Druffel spent many years archiving McDonald's private archives, now at the University of Arizona library. Through her efforts and pursuit of interviews with family, friends, and colleagues of McDonald, she provides more than just a biography of a formidible and passionate scientist, but a moving chronicle of McDonald’s and other researchers efforts to get mainstream science to take the UFO subject seriously.
J. Allen Hynek, Ph.D., was a professor of astronomy at Ohio State University, Associate Director of the Smithsonian Astrophysical Observatory, and later, chairman of the Astronomy Department at Northwestern University. From 1948 until 1969 he served as the scientific consultant to the USAF official study of the UFO phenomenon, code named Project Blue Book. In 1972, Hynek published his classic book, The UFO Experience, in which he presented his categories for grouping UFO sightings and coined the phrase, "Close Encounters." In 1973, he founded the Center for UFO Studies (CUFOS) in Evanston, IL and served as its scientific director until his death in 1986.
Hynek provides a detailed criticism of Project Blue Book and points out problems with the way the Air Force's UFO investigations were organized. Written as a casebook he distills thousands of UFO sighting reports, justifying a subject worthy of a proper scientific investigation.
Jacques Vallee, Ph.D., is one of the leading experts in UFO phenomena and author of several well-respected scientific books on the subject. With his mentor, Dr. J. Allen Hynek, Vallee carefully studied the problem of UFOs for many years. In Forbidden Science he opens his personal journals (1957-1969) to provide an autobiographical account of the evolving views and behind-the-scenes experiences of one of ufology’s most influential figures.
This unedited memoir of Lt. Col. Quintanilla’s involvement investigating UFOs as head of USAF Project Blue Book, provides an opportunity to examine the attitudes (often adversarial), and biases of the author, that dominated the methodology and practices employed by the USAF investigations from 1963 until its termination in January 1970. [Quintanilla was also responsible for the investigation and drafting of the 24 Oct. 1968 Minot final case report].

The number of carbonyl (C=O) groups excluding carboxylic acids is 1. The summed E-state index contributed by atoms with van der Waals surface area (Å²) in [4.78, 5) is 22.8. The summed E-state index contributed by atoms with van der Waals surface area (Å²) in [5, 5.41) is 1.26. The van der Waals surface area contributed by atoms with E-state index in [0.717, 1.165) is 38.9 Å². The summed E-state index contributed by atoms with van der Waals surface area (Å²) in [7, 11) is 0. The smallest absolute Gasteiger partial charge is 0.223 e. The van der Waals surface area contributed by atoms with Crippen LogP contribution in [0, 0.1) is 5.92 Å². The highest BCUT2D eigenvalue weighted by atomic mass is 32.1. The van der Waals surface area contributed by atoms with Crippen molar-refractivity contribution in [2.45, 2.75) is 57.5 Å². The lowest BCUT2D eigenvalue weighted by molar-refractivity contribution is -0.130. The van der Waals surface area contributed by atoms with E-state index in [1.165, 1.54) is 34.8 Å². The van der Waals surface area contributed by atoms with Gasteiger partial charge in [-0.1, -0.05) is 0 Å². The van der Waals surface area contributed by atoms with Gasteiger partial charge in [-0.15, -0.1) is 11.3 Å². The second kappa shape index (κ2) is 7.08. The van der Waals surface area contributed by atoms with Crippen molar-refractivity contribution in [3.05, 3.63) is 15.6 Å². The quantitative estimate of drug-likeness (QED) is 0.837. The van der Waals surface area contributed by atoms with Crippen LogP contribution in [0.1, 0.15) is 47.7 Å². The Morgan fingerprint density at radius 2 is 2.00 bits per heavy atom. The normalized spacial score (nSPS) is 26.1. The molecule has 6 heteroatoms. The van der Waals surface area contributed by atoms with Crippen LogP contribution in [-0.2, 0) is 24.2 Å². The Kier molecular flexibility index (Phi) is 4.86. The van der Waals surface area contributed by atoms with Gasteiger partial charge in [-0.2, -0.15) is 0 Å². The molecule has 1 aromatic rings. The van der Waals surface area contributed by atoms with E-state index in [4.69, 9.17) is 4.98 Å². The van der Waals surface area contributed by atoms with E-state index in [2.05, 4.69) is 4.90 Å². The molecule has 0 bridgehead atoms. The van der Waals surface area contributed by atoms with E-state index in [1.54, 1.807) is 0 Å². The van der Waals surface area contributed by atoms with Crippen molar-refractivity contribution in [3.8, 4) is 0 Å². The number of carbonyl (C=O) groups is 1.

David Jacobs, Ph.D., is an Associate Professor of History at Temple University, and author of numerous articles and books on UFOs and abductions. This work is still the definitive scholarly history of the UFO controversy in America, and the various cultural responses to it.
Jerome Clark is a highly-respected author and researcher of UFOs and anomalous phenomenon. The UFO Encyclopedia is a lucidly written 1178-page reference work, which thoroughly presents the UFO phenomenon in all its aspects and is widely-regarded as a tour de force on the UFO subject.
Steven Dick, Ph.D., is an astronomer and Chief Historian for the National Aeronautics and Space Administration. The Biological Universe is a historical account of the major ideas, themes, personalities, controversies and developments of the extraterrestrial life debate in the twentieth-century. Within this context, he examines the UFO controversy and the popular hypothesis that extraterrestrial intelligence could be behind the UFO phenomenon.
Thomas Bullard, Ph.D., is as folklore scholar, exploring the relationship between UFOs and traditional beliefs. This superb study delineates the relationship of myth, or the human meanings of UFOs, from the experiential nature of the UFO phenomenon.
Curtis Peebles is an aerospace historian. Watch the Skies is a critical history of the UFO phenomenon that examines the rise of the UFO myth in American culture; arguing that all UFO reports are misinterpretations of conventional objects, atmospheric phenomena, delusional experiences, or hoaxes. Quoting from the Introduction: “The flying saucer myth is a mirror to the events of post-war America—the paranoia of the 1950s, the social turmoil of the 1960s, the ‘me generation’ of the 1970s, and the nihilism of the 1980s and the early 1990s. As the flying saucer myth entered popular culture, images and ideas were created that, in turn, shaped the flying saucer myth itself.”